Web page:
Culex pipiens s.l. Linnaeus /Culex torrentium Martini +++ All transient (e.g. dried ditches, flooded grasslands) and container habitats The typical biotype of Cx. pipiens and Cx. torrentium colonise transient habitats post-flooding, and will, therefore, benefit hugely from wetland creation, particularly in the early pioneer stages of wetland development. It is unclear which species dominates and further studies are required. Any nutrient rich wet grassland or nutrient rich permanent habitat (i.e. polluted ditches, post-drought ditches, or sewage treatment reedbeds) will provide aquatic habitats for this species. In aquatic habitats hostile to predators/competitors these mosquitoes will increase to large densities. It is unclear whether the molestus form of pipiens will be affected by wetland creation. Container habitats for these species are unlikely to be affected by wetland creation. For transient aquatic habitats, water-level management and precipitation will be crucial. Drying and re-wetting cycles of transient habitats, or unnatural drying of permanent habitats needs to be considered in relation to the rapid colonisation by these species. Raising water levels in wet grassland or wet fen in summer could be avoided to mitigate the impact of this species. Furthermore, permanent aquatic habitats should not be allowed to dry out. Mosquitoes associated with sewage treatment reedbeds may require biocidal control if deemed necessary, although this may not be efficient in nutrient-rich waters. Neither the typical biotype of Cx. pipiens nor Cx. torrentium are nuisance species as they almost exclusively feed on birds. They are both considered important enzootic vectors of WNV and Sindbis virus respectively. In the event of such an outbreak, management of their populations will be crucial in managing the enzootic transmission of the viruses. The molestus form is also a potential WNV vector, but is unlikely to be affected by wetland management given its predilection for underground and cloistered container habitats.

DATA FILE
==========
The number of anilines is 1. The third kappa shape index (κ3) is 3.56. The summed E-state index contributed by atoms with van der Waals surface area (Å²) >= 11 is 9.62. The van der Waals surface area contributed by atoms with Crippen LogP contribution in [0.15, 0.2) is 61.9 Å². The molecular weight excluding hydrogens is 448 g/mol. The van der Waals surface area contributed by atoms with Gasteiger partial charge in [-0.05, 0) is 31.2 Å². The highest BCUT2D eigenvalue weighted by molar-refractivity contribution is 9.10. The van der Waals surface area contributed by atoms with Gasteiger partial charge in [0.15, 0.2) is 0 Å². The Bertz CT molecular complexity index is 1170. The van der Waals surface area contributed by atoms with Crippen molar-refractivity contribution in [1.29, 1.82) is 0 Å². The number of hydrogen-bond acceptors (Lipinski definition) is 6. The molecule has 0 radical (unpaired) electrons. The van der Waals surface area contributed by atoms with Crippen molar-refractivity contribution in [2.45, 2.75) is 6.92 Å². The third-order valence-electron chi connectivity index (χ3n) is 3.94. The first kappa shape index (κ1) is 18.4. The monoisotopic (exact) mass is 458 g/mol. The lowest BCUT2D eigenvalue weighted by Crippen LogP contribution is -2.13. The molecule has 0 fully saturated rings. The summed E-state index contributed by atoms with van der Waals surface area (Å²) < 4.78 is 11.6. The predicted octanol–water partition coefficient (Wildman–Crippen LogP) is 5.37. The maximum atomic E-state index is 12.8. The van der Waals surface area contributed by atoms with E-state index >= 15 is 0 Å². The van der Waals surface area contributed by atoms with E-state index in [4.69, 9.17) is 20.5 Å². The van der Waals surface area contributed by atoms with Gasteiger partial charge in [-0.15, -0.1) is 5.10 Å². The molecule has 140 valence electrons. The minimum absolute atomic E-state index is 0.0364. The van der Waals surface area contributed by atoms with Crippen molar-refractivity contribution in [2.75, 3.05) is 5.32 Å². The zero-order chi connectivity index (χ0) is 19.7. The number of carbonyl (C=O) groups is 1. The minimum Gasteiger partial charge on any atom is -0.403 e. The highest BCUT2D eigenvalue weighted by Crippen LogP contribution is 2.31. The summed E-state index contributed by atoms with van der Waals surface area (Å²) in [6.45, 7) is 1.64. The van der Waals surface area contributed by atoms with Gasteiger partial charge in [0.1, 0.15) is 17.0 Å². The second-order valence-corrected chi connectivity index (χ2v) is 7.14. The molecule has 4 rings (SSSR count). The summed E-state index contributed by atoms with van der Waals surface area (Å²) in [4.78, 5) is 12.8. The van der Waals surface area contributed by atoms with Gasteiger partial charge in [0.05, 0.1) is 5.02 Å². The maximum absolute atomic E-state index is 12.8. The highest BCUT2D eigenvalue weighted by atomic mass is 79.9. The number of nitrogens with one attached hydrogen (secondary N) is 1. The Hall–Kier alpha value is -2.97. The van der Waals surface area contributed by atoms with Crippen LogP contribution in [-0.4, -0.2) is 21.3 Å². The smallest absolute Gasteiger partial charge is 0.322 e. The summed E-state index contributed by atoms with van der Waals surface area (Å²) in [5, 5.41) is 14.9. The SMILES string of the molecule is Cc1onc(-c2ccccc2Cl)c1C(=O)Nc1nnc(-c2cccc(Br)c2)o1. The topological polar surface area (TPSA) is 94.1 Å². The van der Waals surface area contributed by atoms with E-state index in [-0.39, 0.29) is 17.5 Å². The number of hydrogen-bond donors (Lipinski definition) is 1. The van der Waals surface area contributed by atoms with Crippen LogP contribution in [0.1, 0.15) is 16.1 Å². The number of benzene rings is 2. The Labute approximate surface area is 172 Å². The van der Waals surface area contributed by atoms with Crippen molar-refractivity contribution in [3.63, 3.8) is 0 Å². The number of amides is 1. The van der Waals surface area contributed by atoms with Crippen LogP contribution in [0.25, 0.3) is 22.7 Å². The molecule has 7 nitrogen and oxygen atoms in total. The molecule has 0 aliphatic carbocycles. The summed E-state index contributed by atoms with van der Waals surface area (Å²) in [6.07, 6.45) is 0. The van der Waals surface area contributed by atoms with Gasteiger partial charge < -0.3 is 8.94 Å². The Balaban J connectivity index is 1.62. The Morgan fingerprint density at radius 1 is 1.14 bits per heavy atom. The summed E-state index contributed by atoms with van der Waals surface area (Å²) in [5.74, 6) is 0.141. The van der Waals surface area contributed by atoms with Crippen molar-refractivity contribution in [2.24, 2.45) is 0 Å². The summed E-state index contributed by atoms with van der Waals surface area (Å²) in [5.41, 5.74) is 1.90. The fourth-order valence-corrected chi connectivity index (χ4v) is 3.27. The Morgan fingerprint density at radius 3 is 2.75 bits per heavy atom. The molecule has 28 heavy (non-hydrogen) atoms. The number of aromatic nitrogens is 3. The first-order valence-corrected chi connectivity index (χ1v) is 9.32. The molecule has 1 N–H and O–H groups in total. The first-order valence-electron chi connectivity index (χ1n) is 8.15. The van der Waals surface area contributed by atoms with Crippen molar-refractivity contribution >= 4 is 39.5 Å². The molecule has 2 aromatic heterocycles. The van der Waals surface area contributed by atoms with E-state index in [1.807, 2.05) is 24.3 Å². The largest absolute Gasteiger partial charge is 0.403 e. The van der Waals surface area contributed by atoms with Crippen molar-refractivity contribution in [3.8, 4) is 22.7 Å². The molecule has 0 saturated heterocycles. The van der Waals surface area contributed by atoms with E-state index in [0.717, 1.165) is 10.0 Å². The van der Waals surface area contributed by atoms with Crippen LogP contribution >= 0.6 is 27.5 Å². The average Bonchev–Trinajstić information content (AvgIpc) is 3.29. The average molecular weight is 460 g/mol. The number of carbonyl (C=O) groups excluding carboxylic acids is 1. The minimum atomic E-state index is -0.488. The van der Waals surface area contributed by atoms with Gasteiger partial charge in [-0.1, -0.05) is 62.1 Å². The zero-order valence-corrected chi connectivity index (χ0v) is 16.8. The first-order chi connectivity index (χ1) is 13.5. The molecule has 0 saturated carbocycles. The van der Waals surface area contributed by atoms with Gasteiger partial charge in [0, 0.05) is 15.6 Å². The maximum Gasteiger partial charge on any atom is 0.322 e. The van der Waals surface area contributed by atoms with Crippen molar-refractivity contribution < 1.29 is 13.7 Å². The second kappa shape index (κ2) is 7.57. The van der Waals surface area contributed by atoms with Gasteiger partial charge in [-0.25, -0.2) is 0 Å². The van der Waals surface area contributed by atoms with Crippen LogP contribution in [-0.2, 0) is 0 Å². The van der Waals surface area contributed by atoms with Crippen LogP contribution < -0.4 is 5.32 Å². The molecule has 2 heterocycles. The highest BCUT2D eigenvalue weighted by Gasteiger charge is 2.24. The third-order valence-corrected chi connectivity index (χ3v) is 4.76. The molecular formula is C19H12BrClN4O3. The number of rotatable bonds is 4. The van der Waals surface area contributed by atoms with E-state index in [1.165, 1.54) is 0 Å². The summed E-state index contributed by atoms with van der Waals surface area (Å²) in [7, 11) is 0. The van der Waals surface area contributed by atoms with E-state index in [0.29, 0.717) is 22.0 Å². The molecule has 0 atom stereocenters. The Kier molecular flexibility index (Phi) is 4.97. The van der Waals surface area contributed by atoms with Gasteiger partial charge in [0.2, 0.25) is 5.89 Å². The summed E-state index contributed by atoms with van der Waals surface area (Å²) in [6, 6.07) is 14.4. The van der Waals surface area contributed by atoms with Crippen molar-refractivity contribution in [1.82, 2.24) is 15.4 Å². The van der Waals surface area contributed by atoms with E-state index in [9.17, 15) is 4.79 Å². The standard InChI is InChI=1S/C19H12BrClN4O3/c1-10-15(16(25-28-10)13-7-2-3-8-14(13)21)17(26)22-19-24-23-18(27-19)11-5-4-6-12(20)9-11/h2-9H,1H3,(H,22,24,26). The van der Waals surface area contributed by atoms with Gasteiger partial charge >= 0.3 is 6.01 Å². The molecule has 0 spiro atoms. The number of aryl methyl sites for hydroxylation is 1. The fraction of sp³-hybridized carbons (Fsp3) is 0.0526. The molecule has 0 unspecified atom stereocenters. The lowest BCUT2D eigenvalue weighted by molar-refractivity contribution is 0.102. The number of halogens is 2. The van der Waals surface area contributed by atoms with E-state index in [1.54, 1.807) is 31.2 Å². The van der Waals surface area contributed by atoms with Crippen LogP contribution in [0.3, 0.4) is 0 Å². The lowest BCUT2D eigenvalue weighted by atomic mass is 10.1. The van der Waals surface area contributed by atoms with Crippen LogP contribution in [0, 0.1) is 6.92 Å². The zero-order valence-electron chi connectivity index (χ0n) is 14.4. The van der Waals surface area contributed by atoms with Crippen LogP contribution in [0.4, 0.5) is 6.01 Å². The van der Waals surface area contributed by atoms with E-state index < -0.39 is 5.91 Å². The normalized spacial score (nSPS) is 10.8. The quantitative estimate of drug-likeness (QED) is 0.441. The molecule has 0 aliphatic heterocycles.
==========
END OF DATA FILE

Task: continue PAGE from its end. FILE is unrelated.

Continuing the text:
Culiseta longiareolata (Macquart) + Rare, too few records Unknown, too rare N/A N/A
Culiseta fumipennis (Stephens) + Rare, too few records Unknown, too rare N/A Not considered an important nuisance species or potential disease vector
Culiseta litorea (Shute) + Coastal, rare, too few records Unknown, too rare N/A Not considered an important nuisance species or potential disease vector
Culiseta morsitans (Theobald) ++ Permanent waters It is expected that this species would benefit from the development of permanent waters, although they have been caught in such low numbers, there is insufficient data to determine the full impact of wetland creation. There is little available information on the impact of wetland management, although vegetated ditches and reedbed that are subjected to drying and remain wet thereafter do provide a habitat for this species. It may not be necessary to control this species, but if required, certainly water level management will be crucial. Not considered an important nuisance species owing to its largely ornithophagic tendencies. However, it is a potential enzootic disease vector in Europe and they have been reported to bite humans. However, they are heavily under-recorded in adult mosquito sampling.
Culiseta alaskaensis (Ludlow) + Northern species: rare, too few records Unknown, too rare N/A Not considered an important nuisance species or potential disease vector
Culiseta annulata (Schrank) +++ Exploits a range of permanent, transient and container habitats Will benefit from a range of wetland creation schemes, such as ditches subjected to drying, wet woodland with water persisting through to late summer, nutrient-rich wet grassland in late summer and drying nutrient rich reedbeds. Wet woodland that remains wet throughout the year will provide a suitable breeding habitat for this species, which would also dominate in nutrient rich wet grassland. If this species is a problem then late summer flooding will be significant. Ditches allowed to dry and re-wet will also provide a suitable habitat. This species will also colonise polluted container habitats in urban areas, where they may be more of an issue. This species is one of the most common nuisance species in the UK, although not necessarily biting in as high numbers as other species. It is large and owing to its colouration is often confused with some much smaller invasive species. Although not a principal arbovirus vector, its ability to feed on humans and birds (in urban areas) makes it a candidate vector.
Culiseta subochrea (Edwards) + Similar to Cs. annulata, likely under-recorded. Ecology not considered distinct from Cs. annulata N/A N/A Not considered an important nuisance species or potential disease vector
Orthopodomyia pulcripalpis Rondani + Tree holes, rare N/A N/A Owing to its ornithophagic tendencies, this species is not considered an important nuisance species or a potential disease vector
  1. Key references: [5,29,32,34-46].
  2. Status: +++ widespread, ++ more localised but locally abundant, + very focal or rare.